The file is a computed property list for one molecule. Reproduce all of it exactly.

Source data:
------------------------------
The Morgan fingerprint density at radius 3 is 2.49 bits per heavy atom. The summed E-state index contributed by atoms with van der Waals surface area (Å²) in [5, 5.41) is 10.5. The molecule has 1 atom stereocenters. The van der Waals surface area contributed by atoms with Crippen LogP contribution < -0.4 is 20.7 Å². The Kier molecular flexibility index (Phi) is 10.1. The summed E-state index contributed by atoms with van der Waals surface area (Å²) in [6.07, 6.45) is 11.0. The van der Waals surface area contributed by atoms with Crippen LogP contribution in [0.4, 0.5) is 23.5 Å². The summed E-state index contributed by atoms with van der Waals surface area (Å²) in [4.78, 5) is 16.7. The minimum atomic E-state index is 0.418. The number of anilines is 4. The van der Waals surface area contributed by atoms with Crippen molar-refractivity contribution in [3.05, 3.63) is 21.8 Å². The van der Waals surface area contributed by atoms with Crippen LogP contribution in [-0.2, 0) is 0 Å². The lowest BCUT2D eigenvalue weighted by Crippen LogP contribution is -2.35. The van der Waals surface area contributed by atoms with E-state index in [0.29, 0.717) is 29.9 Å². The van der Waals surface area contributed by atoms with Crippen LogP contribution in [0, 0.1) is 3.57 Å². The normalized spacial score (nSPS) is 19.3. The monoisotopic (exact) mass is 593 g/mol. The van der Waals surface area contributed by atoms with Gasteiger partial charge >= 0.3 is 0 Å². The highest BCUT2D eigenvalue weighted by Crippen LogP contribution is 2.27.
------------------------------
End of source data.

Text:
The Morgan fingerprint density at radius 3 is 2.49 bits per heavy atom. The summed E-state index contributed by atoms with van der Waals surface area (Å²) in [5, 5.41) is 10.5. The molecule has 1 atom stereocenters. The van der Waals surface area contributed by atoms with Crippen LogP contribution < -0.4 is 20.7 Å². The Kier molecular flexibility index (Phi) is 10.1. The summed E-state index contributed by atoms with van der Waals surface area (Å²) in [6.07, 6.45) is 11.0. The van der Waals surface area contributed by atoms with Crippen LogP contribution in [0.4, 0.5) is 23.5 Å². The summed E-state index contributed by atoms with van der Waals surface area (Å²) in [4.78, 5) is 16.7. The minimum atomic E-state index is 0.418. The number of anilines is 4. The van der Waals surface area contributed by atoms with Crippen molar-refractivity contribution in [3.05, 3.63) is 21.8 Å². The van der Waals surface area contributed by atoms with Crippen LogP contribution in [-0.2, 0) is 0 Å². The lowest BCUT2D eigenvalue weighted by Crippen LogP contribution is -2.35. The van der Waals surface area contributed by atoms with E-state index in [0.29, 0.717) is 29.9 Å². The van der Waals surface area contributed by atoms with Crippen LogP contribution in [0, 0.1) is 3.57 Å². The normalized spacial score (nSPS) is 19.3. The monoisotopic (exact) mass is 593 g/mol. The van der Waals surface area contributed by atoms with Gasteiger partial charge >= 0.3 is 0 Å². The highest BCUT2D eigenvalue weighted by Crippen LogP contribution is 2.27.